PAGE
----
Dogs That Rock
Recommended by Lucy, as told to Deb, an adult reference librarian.
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Before Marley & Me became a New York Times #1 bestseller and my all-time favorite memoir, John Grogan wrote as a staff columnist for the Philadelphia Inquirer for four years. In this book, Bad Dogs Have More Fun, Vanguard Press (the publisher) and the Philadelphia Inquirer (the newspaper), published it without his knowledge or consent. This is an unauthorized collection of his newspaper articles. Still, his writing talent shines through. The book is divided into thirds: the first part about family, the second part about pets, and the third part about life. My favorite essay is about his lovable, incorrigible golden Labrador retriever, Marley.
Both heartbreaking and hopeful at the same time, this is one of the best books Ive ever read. A true story about an American soldier and his efforts to save a puppy and safely bring him home to the States. When Marines on patrol enter an abandoned house looking for insurgents in Fallujah, Iraq, they hear what sounded like pins dropping from grenades. Instead, it was a starving, scruffy, stray puppy. The unit of Marines, also known as the Lava Dogs, was trained instinctively to shoot and kill the enemy without question. Adopting pets in foreign countries was strictly forbidden. Lt.Col. Jay Kopelmans mission to adopt Lava and bring him home to America lasted a year and broke many established military rules and orders. He may have saved Lava, but Lava also saved him.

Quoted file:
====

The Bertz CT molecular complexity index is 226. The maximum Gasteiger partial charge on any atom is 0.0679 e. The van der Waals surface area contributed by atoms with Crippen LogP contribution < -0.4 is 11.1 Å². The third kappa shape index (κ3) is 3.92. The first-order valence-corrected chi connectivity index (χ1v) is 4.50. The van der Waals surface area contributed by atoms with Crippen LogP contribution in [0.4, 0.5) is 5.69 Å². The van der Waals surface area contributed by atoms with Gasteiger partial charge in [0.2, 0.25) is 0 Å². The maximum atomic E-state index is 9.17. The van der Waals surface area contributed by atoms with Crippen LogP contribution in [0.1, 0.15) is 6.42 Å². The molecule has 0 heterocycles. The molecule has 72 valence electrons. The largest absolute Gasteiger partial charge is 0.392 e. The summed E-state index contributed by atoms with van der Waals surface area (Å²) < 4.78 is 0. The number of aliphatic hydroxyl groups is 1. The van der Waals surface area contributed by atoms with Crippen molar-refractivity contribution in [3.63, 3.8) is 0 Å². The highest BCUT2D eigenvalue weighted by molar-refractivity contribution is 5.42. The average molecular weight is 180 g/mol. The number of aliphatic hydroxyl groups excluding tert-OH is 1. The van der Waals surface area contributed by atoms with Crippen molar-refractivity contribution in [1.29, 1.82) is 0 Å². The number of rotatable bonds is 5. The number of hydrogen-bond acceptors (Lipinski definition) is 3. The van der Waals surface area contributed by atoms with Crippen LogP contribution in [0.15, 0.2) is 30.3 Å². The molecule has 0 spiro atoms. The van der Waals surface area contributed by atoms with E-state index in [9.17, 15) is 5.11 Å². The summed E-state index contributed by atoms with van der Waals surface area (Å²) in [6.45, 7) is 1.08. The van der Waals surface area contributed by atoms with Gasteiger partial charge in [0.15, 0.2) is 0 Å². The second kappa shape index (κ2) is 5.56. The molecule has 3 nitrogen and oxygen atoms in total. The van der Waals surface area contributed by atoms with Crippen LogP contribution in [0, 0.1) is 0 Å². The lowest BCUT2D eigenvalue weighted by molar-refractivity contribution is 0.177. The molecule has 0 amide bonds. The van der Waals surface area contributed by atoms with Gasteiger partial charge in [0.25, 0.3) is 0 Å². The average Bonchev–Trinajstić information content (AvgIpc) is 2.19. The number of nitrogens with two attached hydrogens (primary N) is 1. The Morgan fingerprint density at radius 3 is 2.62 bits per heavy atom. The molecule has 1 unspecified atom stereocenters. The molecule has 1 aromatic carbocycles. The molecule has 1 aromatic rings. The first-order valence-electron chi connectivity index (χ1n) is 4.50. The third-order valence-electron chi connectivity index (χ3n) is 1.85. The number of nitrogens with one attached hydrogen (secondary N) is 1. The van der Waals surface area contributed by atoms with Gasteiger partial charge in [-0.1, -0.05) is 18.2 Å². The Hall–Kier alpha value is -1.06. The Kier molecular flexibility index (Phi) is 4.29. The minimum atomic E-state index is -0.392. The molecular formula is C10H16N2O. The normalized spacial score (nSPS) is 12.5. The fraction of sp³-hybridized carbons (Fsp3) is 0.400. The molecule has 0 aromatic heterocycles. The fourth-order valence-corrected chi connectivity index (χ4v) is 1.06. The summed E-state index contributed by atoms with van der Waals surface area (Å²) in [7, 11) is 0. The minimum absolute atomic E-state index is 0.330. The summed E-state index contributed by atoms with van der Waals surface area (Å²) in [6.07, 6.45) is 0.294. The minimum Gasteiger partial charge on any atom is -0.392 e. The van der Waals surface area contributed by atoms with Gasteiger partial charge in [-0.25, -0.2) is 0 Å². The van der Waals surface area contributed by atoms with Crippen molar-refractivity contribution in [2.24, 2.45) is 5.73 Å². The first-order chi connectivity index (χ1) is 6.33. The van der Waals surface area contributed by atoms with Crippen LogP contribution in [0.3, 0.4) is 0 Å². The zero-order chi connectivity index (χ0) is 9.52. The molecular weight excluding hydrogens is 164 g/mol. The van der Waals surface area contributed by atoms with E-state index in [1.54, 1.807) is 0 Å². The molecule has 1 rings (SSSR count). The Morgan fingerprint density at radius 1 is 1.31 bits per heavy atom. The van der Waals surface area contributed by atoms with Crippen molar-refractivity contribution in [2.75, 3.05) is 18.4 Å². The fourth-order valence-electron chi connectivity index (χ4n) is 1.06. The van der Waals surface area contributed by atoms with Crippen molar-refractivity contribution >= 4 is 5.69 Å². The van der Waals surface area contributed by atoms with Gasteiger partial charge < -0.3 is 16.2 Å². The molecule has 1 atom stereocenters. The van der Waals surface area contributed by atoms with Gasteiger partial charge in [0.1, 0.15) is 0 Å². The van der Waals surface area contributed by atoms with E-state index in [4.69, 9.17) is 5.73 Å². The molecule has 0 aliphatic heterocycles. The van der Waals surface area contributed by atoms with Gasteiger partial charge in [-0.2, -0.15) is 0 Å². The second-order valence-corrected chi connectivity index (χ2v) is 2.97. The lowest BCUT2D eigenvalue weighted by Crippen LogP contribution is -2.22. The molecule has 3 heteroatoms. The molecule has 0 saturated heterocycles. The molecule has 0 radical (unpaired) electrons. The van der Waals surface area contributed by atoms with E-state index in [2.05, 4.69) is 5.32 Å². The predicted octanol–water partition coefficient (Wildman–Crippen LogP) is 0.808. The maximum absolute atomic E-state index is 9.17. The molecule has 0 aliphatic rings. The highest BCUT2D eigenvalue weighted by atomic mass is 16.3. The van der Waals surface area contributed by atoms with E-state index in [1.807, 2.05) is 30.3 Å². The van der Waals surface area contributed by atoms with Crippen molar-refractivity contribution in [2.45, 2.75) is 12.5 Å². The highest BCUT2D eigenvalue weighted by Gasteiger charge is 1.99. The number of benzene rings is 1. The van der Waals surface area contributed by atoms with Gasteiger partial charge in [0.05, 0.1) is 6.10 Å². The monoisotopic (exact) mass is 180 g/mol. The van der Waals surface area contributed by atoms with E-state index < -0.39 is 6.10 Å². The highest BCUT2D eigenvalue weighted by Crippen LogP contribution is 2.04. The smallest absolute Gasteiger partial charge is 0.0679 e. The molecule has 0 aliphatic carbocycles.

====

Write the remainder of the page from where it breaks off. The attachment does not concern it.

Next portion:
Anna Quindlen, Pulitzer Prize-winning and bestselling novelist and columnist, reflects on life with her beloved black Labrador retriever, Beau, and lessons she learned from him. This short, illustrated book is a tribute to her loyal companion who passed away last June. When the author wrote about his declining health in April for her column in Newsweek, many readers responded by sending in personal notes of loss and photographs of their dogs. Beau was a gift on her 40th birthday. The adorable puppy with the AKC name Bristols Beauregard Buchanan, was renamed and thus began a dignified 15-year journey of a dogs life until it was time for the family to let go.
Dancing With the Stars first-ever champion and NBCs National Dog Show host, John OHurley, demonstrates, with charm and gentle wit, the enduring wisdom our canine friends. Each chapter is dedicated to a lesson and the author provides examples from his own lifes experiences. Within these pages we meet the dogs of O'Hurley's life, both his and others', who have served as some of his most valuable and enlightened teachers: Taffy, Betty and Scoshi who all demonstrate compassion is best expressed by listening and encourages us that not only will a safety net appear if we're brave enough to leap, but that every moment has the potential to change our lives. His writing is full of fun and poignancy and thoroughly delightful to read. This is one of the most enjoyable books Ive ever read.
Gus was one lucky dog. Injured and abandoned on the unforgiving streets of the Bronx, he might have become another of the seven million animals euthanized every year. Then Stephanie Williams entered the picture. A successful journalist, she had been diagnosed with late-stage breast cancer at the age of 30. On medical leave and living alone, she wanted a warm four-legged companion. When she saw Gus's soulful eyes and goofy grin, it was love at first sight. She rescued him, and he would return the favor in spades. Just Gus is about how much joy one dog could bring to one womans life. Gus gives tireless love, comfort and support throughout her ordeal. This is an extraordinary story of hope you wont soon forget.